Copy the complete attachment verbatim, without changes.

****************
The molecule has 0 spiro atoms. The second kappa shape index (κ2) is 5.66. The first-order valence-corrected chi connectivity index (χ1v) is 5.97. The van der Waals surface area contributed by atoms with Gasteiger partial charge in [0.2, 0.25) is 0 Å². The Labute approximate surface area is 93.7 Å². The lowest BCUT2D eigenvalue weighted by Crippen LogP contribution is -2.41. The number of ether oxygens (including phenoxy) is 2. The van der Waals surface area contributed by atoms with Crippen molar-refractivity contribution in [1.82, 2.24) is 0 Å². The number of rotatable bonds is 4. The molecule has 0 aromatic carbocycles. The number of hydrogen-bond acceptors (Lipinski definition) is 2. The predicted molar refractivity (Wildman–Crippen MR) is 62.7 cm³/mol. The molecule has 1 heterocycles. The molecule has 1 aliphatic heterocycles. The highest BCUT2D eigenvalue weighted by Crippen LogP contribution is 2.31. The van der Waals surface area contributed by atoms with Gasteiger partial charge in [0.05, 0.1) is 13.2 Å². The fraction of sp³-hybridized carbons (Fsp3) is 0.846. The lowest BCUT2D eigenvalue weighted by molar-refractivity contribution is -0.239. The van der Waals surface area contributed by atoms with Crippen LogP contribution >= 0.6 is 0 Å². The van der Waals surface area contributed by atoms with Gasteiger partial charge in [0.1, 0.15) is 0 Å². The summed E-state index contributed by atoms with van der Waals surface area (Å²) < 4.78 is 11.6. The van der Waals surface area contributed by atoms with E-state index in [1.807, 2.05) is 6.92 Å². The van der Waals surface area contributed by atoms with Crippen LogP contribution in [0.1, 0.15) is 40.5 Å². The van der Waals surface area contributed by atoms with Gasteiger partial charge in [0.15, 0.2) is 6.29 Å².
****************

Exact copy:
The molecule has 0 spiro atoms. The second kappa shape index (κ2) is 5.66. The first-order valence-corrected chi connectivity index (χ1v) is 5.97. The van der Waals surface area contributed by atoms with Gasteiger partial charge in [0.2, 0.25) is 0 Å². The Labute approximate surface area is 93.7 Å². The lowest BCUT2D eigenvalue weighted by Crippen LogP contribution is -2.41. The number of ether oxygens (including phenoxy) is 2. The van der Waals surface area contributed by atoms with Crippen molar-refractivity contribution in [1.82, 2.24) is 0 Å². The number of rotatable bonds is 4. The molecule has 0 aromatic carbocycles. The number of hydrogen-bond acceptors (Lipinski definition) is 2. The predicted molar refractivity (Wildman–Crippen MR) is 62.7 cm³/mol. The molecule has 1 heterocycles. The molecule has 1 aliphatic heterocycles. The highest BCUT2D eigenvalue weighted by Crippen LogP contribution is 2.31. The van der Waals surface area contributed by atoms with Gasteiger partial charge in [0.05, 0.1) is 13.2 Å². The fraction of sp³-hybridized carbons (Fsp3) is 0.846. The lowest BCUT2D eigenvalue weighted by molar-refractivity contribution is -0.239. The van der Waals surface area contributed by atoms with Crippen LogP contribution >= 0.6 is 0 Å². The van der Waals surface area contributed by atoms with Gasteiger partial charge in [0.1, 0.15) is 0 Å². The summed E-state index contributed by atoms with van der Waals surface area (Å²) < 4.78 is 11.6. The van der Waals surface area contributed by atoms with E-state index in [1.807, 2.05) is 6.92 Å². The van der Waals surface area contributed by atoms with Crippen LogP contribution in [0.1, 0.15) is 40.5 Å². The van der Waals surface area contributed by atoms with Gasteiger partial charge in [0.15, 0.2) is 6.29 Å².